The Olympic course that will showcase the world’s best women and men in the marathon and close out the competition of the Tokyo 2020 Games won’t highlight the host city of Tokyo or finish in front of cheering throngs in the Olympic stadium. Instead, it will be run on a multi-lap pinwheel course through the empty streets of a city 500 miles away.
That wasn’t what anyone involved originally planned, but organizers have adapted to the demands handed down to them from on high and created a unique course sure to produce races unforgettable in more ways than one. Here’s how we got to the current course and what runners will face in August.
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The Popular Plan
The last two Olympics saw the marathon move in the direction already taken by the World Championships, shifting from a traditional single-loop or point-to-point course to a multi-lap circuit course design. The 2012 London Olympics went one step further, eliminating one of the iconic moments of the Olympic Games, the instant the leader in the marathon bursts from the reverberant silence and dark of the tunnel into the wide-open spaces of light and sound in the main Olympic stadium.
Rio 2016 followed London’s lead, but Tokyo 2020 was set to restore those Olympic traditions with a main stadium start and finish and a single-loop course through the center of the city. That route spanned the history of Japanese distance running by incorporating elements of the courses from the 1964 Tokyo Olympics, the Tokyo International Marathon and Tokyo International Women’s Marathon, the modern Tokyo Marathon, and the Hakone Ekiden.
“There’s no other country in the world that appreciates and understands and is as passionate about the marathon as the Japanese,” said Rob de Castella, the four-time Australian Olympic marathoner who set a world record in Japan at the 1981 Fukuoka International Marathon.
The September 2019 Marathon Grand Championship Olympic marathon trials on the Olympic course were a huge success, the route showing off the best of Tokyo, the athletes performing in hot and sunny conditions not far off what was anticipated at the Olympics, and the public turning out along the course and tuning in to the two-network live broadcast en masse. The thrilling races gave a taste of what to expect. The marathon through the heart of the nation’s capital was going to cap Tokyo 2020 in style. Everyone could see that the home team believed they were legit medal contenders, and they started to believe it too.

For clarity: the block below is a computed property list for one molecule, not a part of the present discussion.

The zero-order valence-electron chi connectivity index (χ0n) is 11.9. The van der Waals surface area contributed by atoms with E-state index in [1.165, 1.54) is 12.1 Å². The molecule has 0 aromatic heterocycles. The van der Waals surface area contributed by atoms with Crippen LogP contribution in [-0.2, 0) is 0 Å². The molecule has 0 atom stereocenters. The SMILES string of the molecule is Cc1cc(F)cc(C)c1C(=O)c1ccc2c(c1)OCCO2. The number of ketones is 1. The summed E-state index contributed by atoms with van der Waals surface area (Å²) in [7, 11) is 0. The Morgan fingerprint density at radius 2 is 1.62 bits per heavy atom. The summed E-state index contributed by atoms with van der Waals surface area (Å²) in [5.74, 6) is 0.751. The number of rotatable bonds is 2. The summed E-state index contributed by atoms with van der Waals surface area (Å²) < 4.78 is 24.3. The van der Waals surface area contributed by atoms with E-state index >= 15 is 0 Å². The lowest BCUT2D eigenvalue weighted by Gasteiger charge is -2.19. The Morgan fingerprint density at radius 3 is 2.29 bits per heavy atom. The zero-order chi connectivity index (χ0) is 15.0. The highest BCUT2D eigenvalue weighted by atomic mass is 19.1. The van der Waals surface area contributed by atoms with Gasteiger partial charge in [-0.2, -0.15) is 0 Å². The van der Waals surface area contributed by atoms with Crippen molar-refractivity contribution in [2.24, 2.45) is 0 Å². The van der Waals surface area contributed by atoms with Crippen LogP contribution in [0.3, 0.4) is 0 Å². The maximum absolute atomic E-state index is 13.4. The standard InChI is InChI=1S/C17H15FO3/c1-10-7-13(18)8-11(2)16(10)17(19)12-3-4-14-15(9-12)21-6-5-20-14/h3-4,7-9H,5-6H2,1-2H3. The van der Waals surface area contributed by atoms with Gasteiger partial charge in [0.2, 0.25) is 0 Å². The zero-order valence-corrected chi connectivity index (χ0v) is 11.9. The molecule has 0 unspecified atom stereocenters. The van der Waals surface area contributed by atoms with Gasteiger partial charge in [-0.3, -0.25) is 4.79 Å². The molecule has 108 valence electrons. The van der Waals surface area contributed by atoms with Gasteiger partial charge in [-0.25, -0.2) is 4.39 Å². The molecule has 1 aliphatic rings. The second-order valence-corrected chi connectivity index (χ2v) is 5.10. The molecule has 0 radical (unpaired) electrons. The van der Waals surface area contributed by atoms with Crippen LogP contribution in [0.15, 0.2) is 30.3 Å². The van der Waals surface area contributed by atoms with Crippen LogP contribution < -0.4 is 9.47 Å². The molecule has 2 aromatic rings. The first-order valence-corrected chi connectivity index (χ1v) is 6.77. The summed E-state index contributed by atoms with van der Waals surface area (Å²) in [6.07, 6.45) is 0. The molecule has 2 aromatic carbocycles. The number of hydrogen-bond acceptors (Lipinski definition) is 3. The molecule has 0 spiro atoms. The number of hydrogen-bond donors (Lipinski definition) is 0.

Succumbing to the Heat
In a lot of ways it was the peak moment of enthusiasm and support for Japan’s home soil Olympics. So it came as about as hard a smack in the face as you could imagine to the country’s marathoning sensibilities when, a few weeks later, after negative press surrounding hot and humid conditions at the Doha World Championships, the IOC unilaterally decreed that the marathon and race walks would be moved out of Tokyo to Sapporo.
Sapporo, host of the 1972 Winter Olympics, a coastal city of nearly two million nestled in the foothills of the mountains, capital of Japan’s northernmost island prefecture of Hokkaido, a plane flight or bullet train trip of over 500 miles from Tokyo. Typically drier and around 2 degrees cooler than Tokyo in summer, the city is a snowy wonderland in winter, best known for its eponymous beer. If you think in terms of the 2028 Los Angeles Olympics, think putting the marathon in Milwaukee, maybe.
The IOC demanded a new course, and demanded it on the quick. Called in as emergency fixer was David Katz, World Athletics international road course measurer for Tokyo 2020, one of the world’s foremost experts on course measurement and design and who had previously worked on the London and Rio Olympic courses.
“Everybody was caught off guard,” said Katz. “This was a deck of cards that was handed to us. It was not our choice. Everyone in Sapporo has been great, but it’s really important to understand that the original concept was having a big city marathon in the host city. Everyone’s trying to make the best of the situation, but I think we really missed the opportunity to highlight the host city.”
World Athletics’ then-Competition Director Paul Hardy contacted Katz to start looking at options for a new course. Katz spent days poring over Google Earth to get a sense of the layout of the city and its geography and landmarks. There was talk early on of using at least part of the route of the Hokkaido Marathon, one of Japan’s most popular mass-participation races.
“I said, ‘OK, it’s good, but it’s more of a people’s race. We were looking for something with more grandeur,’” Katz said. “There’s always a balance with making it work logistically and highlighting the city or area you’re in. I want the course to be a stage that highlights the athletes, as magnificent as possible. The course is the narrative, so let’s find the course that creates the best stage for the athletes, because that’s what people are going to remember. But there’s always give and take as far as police and logistics and road closures, and we look for the best possible options out there to check off all those boxes.”
Over two trips to Sapporo, one alone and one as part of a task force, the initial options Katz developed focused on a circuit course starting and finishing at Odori Park in the heart of the city. “I designed the 7 km loop in Doha for the World Championships,” he said. “All of the kilometer marks were exactly the same on every lap, and every one of those ended up being one of the 5 km splits that would normally have timing, so we were able to time everybody every kilometer. It had never been done before, and I really wanted to preserve that. A shorter loop also meant you needed fewer team managers to handle personal refreshment stations, because now we had the challenges of bringing all those people from Tokyo.”
But local officials in Sapporo were adamant they wanted a course that could be used for a legacy event in the future, and the value that brought to the city aligned with the task force’s recommendations. Japanese media reported the inside scoop on every step of the negotiations, consensus on the first half being more or less a half marathon loop that could be used again later, the task force’s preference for the second half being three laps of a 7 km loop, the local organizers’ objections on cost and logistical grounds. Eventually there was agreement on an overall design of a half marathon plus two 10 km laps of its second half. “There was a lot of give and take,” said Katz.